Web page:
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Considerations for effective Third Party Due Diligence as part of a successful Third Party Risk Management programme

Third Party Due Diligence – a vital but challenging process

For multinational organisations dependent on a growing network of external third parties, failure to properly manage the increasing number of risks posed by such relationships can have serious consequences, including regulatory fines, criminal prosecutions, reputational damage, and operational impact.

Regular headlines about organisations caught out by issues of corruption or tax evasion in relation to donors, agents, distributors or joint venture partners highlight more than ever the need for effective Third Party Risk Management (“TPRM”) including Third Party Due Diligence (“TPDD”), and the cost of getting it wrong.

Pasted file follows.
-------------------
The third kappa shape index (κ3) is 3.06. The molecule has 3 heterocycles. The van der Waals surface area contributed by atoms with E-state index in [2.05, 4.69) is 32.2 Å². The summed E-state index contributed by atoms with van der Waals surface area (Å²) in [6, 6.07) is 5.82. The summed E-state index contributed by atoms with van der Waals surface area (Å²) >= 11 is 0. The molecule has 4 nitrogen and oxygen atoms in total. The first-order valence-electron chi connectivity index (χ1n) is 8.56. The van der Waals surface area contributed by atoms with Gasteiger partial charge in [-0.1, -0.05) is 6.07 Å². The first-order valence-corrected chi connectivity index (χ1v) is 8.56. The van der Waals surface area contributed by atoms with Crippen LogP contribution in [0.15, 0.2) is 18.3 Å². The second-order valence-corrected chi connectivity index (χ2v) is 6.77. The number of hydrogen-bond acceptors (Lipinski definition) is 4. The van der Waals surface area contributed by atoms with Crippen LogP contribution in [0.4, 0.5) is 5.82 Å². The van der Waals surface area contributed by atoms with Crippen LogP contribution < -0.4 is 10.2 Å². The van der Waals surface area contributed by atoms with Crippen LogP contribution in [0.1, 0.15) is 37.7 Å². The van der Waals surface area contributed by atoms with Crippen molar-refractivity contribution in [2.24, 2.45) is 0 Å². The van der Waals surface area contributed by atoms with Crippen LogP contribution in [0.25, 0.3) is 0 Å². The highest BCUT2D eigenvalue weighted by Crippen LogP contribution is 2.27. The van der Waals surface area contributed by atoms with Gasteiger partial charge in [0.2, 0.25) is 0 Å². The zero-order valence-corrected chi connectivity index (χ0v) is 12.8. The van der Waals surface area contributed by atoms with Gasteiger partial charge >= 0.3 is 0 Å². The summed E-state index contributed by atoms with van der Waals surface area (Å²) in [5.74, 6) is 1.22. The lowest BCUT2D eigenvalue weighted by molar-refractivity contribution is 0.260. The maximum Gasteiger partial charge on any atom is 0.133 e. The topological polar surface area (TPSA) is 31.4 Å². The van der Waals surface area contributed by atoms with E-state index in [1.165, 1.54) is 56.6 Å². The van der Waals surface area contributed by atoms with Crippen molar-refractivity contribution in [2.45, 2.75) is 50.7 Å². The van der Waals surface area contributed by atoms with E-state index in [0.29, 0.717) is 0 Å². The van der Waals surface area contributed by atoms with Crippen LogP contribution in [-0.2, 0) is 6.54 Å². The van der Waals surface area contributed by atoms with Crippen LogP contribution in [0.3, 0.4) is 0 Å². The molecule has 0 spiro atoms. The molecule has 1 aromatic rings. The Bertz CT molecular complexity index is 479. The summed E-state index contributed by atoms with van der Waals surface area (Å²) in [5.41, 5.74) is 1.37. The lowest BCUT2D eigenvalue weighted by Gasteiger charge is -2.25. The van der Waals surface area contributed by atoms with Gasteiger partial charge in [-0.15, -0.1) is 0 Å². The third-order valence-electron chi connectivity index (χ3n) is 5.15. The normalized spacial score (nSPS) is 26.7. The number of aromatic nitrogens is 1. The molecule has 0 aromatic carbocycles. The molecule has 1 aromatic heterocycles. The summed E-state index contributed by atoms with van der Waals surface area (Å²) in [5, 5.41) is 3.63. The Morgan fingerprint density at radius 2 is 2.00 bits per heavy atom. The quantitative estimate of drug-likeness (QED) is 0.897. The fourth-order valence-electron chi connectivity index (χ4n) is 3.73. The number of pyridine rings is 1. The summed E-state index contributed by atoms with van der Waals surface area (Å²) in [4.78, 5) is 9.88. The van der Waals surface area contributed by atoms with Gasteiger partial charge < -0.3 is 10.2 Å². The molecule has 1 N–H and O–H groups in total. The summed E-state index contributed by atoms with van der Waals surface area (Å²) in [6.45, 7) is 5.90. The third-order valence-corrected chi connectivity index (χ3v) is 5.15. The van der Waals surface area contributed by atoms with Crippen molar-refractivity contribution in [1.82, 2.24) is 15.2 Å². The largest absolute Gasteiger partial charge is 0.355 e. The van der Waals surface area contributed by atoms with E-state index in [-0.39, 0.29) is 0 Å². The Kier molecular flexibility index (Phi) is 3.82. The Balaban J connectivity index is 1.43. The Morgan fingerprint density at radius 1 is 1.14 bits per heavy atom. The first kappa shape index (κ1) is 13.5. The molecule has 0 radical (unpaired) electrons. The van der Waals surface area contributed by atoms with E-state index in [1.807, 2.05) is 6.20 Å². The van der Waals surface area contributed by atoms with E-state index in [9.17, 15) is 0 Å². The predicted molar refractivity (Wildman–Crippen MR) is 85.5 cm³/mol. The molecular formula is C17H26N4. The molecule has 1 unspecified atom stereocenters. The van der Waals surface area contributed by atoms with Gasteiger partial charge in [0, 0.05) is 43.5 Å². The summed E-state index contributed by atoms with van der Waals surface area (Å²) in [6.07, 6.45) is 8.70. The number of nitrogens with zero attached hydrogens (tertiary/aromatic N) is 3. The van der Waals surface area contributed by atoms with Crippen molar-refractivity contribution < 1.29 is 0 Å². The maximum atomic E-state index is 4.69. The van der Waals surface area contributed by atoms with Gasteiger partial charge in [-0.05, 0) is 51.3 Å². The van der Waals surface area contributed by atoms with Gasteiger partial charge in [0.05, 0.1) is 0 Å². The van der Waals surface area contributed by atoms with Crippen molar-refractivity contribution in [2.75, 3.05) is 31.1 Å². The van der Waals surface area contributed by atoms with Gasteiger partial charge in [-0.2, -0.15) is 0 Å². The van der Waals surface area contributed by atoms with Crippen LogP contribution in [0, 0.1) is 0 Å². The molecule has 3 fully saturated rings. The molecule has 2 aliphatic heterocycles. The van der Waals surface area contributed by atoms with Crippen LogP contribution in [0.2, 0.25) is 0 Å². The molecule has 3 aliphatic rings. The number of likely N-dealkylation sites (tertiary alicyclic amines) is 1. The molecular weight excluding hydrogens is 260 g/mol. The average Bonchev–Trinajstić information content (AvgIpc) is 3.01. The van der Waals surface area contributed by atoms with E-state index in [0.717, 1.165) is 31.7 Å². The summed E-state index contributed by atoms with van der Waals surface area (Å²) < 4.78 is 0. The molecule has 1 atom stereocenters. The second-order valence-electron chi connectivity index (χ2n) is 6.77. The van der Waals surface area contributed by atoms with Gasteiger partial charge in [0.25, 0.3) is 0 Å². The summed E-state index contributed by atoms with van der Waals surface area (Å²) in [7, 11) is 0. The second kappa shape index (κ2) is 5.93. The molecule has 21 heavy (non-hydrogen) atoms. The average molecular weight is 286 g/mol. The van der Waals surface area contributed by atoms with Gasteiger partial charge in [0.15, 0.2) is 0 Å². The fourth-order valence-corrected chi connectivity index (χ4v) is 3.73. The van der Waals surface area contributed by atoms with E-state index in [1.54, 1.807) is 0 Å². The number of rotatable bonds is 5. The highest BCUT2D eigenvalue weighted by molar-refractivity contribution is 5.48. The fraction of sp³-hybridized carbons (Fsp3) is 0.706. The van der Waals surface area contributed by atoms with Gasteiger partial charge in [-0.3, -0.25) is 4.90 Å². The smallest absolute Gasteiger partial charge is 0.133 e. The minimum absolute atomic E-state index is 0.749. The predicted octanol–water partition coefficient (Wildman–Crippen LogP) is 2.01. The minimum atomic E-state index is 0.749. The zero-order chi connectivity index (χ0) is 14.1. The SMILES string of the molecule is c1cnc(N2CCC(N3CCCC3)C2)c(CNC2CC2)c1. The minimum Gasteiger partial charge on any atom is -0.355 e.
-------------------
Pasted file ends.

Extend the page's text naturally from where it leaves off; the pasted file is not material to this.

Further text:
Similarly, supply chain integrity problems such as human rights issues – including the alleged use of forced labour by suppliers – all too frequently see established and otherwise reputable brands brought into the headlines for the wrong reasons. Indeed, the question of product safety, and the traceability of product components through the supply chain, is one which continues to be of key importance in a number of sectors (including the food, pharmaceutical, and luxury items sectors) with even legitimate distribution channels in developed nations being increasingly infiltrated by counterfeits.

Increasing regulatory pressures and the need to mitigate an increasing range of risks therefore, make it essential that any approach to understanding and assessing an organisation’s third parties is risk-based and proportionate, allowing for the efficient distribution of resources while reducing overall risk exposure.

Considerations for – and the challenges of – a successful TPDD approach

Based on almost 25 years of helping clients manage third party risk through effective due diligence, we have identified six considerations and questions that we believe are important in effectively taking on this challenge:

Six Questions to consider:

1. Do you understand your third party population and the different levels of risk posed by your third parties?